The sole reason why electric scooters are considered moped/motorcycles is simply because they do not have pedals that are their main form of propulsion. Some scooter manufacturers tried getting around this law by fitting pedals, however the dpt of trans declared them illegal as the pedals were not the main form of propulsion.
        Electric bikes must have a motor no bigger than 250 watts and cut out at 15.5 mph any faster and it is considered a moped/motorcycle.
        There is no weight restriction and one or two people have taken this to extremes by turning what used to be a car into a four person pedal cycle, youtube has these videos.
        As for using these electric scooters on the pavement, you could end up with a huge fine for endangerment driving on the pavement with a motor vehicle.
        Disable scooters are exempt and have to follow strict guidelines, ie pavement use 4 mph road use 12 mph.
        An able bodied person riding a disabled persons electric scooter could be fined and lose their license under the UK law.
        The mayor of London could pass a by law allowing Londoners the right to use all London roads or pavements with electric scooters but it’s doubtful that will happen.
        People need to lobby their MPs for a change in the law to allow these vehicles, not only would it promote cleaner air quality but would provide a huge new industry which means jobs.
        Just as an outside note, the EVO scooter is quite expensive to insure if you don’t already have other vehicles to add it to, and so far there is only one company in the whole of the UK willing to insure them as far as i’m aware, the range is low unless you get better batteries which cost quite a bit.

        1. According to the Cambridge Dictionary a ‘scooter’ is a child’s vehicle with two or three small wheels joined to the bottom of a narrow board and a long vertical handle attached to the front wheel. It is ridden by standing with one foot on the board and pushing against the ground with the other foot.

          My point being if a standard ‘scooter’ is powered by your foot as is a bicycle, by adding electrical power shouldn’t it come under the same legislation ?

          It certainly isn’t a Motorcycle or a car why does what in essence is a ‘toy’ come under the same rules ?

          1. These are certainly not toys. They can go up to 30 miles per hour and should be respected.

          2. To be fair some of the razor electric scooters do 18-20mph. It says max weight 100kg – 12 years plus through to big kids on Toys R Us website

        2. Hi I own a Evo powerboard road legal and have been trying to get insurance for its use on roads and cannot find anywhere…..can you help me out, where is this 1 company ?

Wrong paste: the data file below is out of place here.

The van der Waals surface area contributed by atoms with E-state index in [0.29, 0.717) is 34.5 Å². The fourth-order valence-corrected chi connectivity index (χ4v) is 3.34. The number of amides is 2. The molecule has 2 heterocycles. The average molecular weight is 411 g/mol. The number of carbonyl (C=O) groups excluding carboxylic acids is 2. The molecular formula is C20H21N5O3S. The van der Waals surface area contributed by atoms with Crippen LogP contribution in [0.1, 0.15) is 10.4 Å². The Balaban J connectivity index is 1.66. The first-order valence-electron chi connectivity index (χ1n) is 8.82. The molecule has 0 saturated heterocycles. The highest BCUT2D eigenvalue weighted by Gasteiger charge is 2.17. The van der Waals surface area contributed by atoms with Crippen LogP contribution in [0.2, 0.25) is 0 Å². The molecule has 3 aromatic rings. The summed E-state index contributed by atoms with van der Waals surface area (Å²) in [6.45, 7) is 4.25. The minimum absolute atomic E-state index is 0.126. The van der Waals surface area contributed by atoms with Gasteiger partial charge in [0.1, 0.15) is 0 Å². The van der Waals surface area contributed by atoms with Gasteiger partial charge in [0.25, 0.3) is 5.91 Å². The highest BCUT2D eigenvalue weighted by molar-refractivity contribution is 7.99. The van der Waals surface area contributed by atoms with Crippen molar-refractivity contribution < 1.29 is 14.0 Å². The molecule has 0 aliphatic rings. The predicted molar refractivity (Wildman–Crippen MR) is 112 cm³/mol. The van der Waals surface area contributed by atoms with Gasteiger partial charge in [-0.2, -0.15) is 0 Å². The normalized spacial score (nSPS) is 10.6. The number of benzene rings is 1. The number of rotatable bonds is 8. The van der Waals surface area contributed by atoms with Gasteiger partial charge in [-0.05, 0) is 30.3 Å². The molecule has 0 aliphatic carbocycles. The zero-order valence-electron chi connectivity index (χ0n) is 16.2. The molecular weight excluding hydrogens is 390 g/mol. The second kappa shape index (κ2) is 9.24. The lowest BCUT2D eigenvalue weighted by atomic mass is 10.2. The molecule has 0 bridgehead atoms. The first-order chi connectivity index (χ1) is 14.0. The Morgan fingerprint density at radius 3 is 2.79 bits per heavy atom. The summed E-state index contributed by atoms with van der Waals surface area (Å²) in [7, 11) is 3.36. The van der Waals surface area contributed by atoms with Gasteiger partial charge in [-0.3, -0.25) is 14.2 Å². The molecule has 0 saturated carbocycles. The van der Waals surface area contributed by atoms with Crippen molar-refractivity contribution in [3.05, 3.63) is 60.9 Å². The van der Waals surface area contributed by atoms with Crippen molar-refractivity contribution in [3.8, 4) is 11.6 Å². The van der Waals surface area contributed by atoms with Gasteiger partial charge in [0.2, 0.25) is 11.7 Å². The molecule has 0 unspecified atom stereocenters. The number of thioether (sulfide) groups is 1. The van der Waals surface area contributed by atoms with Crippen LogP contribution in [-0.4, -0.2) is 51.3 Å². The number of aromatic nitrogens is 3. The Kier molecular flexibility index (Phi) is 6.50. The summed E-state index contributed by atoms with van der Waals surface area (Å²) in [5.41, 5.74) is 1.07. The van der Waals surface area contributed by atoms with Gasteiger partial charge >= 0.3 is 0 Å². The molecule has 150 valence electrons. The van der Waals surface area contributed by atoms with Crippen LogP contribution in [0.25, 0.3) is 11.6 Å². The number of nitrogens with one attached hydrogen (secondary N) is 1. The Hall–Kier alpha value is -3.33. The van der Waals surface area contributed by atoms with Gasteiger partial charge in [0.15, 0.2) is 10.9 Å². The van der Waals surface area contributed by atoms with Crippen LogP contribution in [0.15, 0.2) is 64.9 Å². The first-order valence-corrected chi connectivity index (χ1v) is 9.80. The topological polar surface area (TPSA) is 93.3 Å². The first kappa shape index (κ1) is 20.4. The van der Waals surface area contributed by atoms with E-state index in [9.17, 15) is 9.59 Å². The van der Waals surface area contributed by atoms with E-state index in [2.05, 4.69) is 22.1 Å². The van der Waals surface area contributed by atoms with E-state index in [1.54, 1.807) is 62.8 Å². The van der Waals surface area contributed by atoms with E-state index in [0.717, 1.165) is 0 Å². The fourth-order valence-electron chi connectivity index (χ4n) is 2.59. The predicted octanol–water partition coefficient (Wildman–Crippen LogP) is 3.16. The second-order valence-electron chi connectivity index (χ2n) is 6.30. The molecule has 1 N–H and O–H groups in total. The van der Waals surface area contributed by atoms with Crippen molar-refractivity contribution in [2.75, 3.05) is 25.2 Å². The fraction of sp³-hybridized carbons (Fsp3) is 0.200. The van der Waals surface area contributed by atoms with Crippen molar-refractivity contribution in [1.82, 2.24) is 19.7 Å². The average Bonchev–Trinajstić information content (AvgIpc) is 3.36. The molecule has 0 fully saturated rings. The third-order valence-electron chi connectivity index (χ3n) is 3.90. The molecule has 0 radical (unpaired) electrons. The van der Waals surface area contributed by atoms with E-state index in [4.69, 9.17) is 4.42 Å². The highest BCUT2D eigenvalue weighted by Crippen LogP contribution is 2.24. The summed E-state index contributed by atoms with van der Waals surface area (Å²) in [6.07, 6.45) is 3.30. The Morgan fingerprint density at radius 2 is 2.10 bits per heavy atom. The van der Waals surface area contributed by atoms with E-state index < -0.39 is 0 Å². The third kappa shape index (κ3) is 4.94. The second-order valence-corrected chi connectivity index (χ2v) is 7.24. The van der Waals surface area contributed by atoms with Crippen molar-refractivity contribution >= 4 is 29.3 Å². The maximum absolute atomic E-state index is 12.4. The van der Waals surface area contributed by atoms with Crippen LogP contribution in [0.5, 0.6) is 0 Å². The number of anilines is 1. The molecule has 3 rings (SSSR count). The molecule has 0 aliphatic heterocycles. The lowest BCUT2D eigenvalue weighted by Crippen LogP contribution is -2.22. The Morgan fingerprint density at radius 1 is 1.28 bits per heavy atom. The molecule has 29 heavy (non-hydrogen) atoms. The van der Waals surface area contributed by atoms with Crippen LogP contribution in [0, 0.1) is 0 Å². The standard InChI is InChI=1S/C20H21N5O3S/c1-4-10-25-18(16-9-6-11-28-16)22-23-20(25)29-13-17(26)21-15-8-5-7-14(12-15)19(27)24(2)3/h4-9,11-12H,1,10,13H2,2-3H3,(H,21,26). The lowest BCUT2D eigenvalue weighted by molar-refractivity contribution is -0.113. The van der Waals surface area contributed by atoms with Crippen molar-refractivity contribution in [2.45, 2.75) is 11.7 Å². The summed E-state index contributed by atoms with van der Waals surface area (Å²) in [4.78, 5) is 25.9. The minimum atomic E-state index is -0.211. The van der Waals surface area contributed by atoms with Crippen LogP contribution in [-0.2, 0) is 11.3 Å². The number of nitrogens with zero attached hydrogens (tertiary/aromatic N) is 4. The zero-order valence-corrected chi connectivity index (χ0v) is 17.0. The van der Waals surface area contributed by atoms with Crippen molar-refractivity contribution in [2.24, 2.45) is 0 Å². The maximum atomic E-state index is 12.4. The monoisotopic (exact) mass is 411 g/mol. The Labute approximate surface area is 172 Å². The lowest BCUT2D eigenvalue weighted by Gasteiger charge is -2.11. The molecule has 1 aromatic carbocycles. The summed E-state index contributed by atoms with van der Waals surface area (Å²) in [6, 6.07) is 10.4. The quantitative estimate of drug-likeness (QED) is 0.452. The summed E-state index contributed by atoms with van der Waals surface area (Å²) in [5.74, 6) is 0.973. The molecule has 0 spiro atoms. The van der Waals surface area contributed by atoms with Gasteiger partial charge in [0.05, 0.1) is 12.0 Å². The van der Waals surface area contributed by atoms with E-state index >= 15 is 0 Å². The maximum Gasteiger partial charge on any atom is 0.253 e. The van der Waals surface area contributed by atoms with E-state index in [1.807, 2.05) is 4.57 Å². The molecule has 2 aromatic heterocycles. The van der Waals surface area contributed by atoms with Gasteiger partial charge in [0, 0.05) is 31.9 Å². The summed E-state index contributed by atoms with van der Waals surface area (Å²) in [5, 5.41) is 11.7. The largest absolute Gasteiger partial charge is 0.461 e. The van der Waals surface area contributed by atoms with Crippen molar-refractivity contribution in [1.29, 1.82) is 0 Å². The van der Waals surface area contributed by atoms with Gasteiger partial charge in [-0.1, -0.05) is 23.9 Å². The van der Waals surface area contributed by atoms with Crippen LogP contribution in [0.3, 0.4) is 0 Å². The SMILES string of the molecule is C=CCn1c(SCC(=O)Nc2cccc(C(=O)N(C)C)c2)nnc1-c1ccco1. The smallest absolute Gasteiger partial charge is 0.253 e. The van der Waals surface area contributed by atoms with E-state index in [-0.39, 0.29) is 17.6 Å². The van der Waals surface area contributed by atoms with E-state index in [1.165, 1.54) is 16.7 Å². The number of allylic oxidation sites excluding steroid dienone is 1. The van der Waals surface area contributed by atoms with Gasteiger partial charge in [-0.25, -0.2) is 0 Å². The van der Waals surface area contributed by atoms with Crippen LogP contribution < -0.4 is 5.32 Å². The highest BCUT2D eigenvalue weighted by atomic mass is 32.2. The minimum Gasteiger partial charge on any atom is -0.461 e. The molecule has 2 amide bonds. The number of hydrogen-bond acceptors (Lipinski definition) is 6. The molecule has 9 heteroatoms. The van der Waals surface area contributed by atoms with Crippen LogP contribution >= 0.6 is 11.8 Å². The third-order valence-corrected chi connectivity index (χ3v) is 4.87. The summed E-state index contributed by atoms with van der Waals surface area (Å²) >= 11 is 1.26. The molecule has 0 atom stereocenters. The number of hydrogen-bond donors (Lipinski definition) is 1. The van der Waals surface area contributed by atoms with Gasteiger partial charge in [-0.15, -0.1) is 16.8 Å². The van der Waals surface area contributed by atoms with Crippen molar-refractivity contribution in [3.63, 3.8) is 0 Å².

Thanks A

  4. Hello. Thank you for bringing this up. With the rise of this new, should I say, high tech rides, traffic laws has become even more confusing. It usually differs from once place to the next so I guess it is safe to say, that we have to check first in our locality first before getting one.

  5. Electric scooters and wheelchairs for disabled use have specific regulations covering their use. They’re officially ‘Invalid carriages’ (the law is old). ‘Class 2’ invalid carriages are restricted to pavement use and 4mph max, while ‘Class 3’ are legal on the road, given appropriate lights, horn etc, with a max. on-road speed of 8mph (4mph on pavements). The class 3s have to be registered with DVLA.

    I had a small folding class 2 mobility scooter but had to sell it. Now I’d like a non-disability electric scooter (cheaper, doesn’t shout “Disabled” & looks fun) for use on pavements but I’m shocked to find none are pavement ok, and only some are road ok. But you can use an electric bike with the governments blessing? How is this fair?

  6. I own an electric scooter one I bought from evo, they are good but they do have to by law be registered, regardless of the size of the scooters motor they must ( if you want to be legal and not worry about losing your license and getting points) be registered and insured.

    Bicycles come under a different law which says they can be used so long as they meet the requirements of electrical assistive bicycle law.

    The sole reason why electric scooters are considered moped/motorcycles is simply because they do not have pedals that are their main form of propulsion. Some scooter manufacturers tried getting around this law by fitting pedals, however the dpt of trans declared them illegal as the pedals were not the main form of propulsion.

    Electric bikes must have a motor no bigger than 250 watts and cut out at 15.5 mph any faster and it is considered a moped/motorcycle.

    There is no weight restriction and one or two people have taken this to extremes by turning what used to be a car into a four person pedal cycle, youtube has these videos.

    As for using these electric scooters on the pavement, you could end up with a huge fine for endangerment driving on the pavement with a motor vehicle.

    Disable scooters are exempt and have to follow strict guidelines, ie pavement use 4 mph road use 12 mph.

    An able bodied person riding a disabled persons electric scooter could be fined and lose their license under the UK law.

    The mayor of London could pass a by law allowing Londoners the right to use all London roads or pavements with electric scooters but it’s doubtful that will happen.

    People need to lobby their MPs for a change in the law to allow these vehicles, not only would it promote cleaner air quality but would provide a huge new industry which means jobs.

    Just as an outside note, the EVO scooter is quite expensive to insure if you don’t already have other vehicles to add it to, and so far there is only one company in the whole of the UK willing to insure them as far as i’m aware, the range is low unless you get better batteries which cost quite a bit.

  7. There is one vehicle type that is exempt from the law as the law is pedantic in implementation.

    That type is the Electric unicycle, the law pertaining to electric bikes and scooters state two wheels or more, the electric unicycle has but one wheel therefore does not fall under the same laws as the bikes or scooters.

    From my understanding these machines are classed as toys, there are no laws pertaining to one wheel toys restricting them from using the pavement, you are not allowed to use the road.

    However the dpt of trans has left the rules up to each individual police chief to interpret in relation to the 1800s law regarding the use of pavements, basically if you ride it with care and do not cause a nuisance with it you are likely to be left alone, just the same as riding a kick scooter is left alone, though technically illegal the police have no interest so long as you ride with care.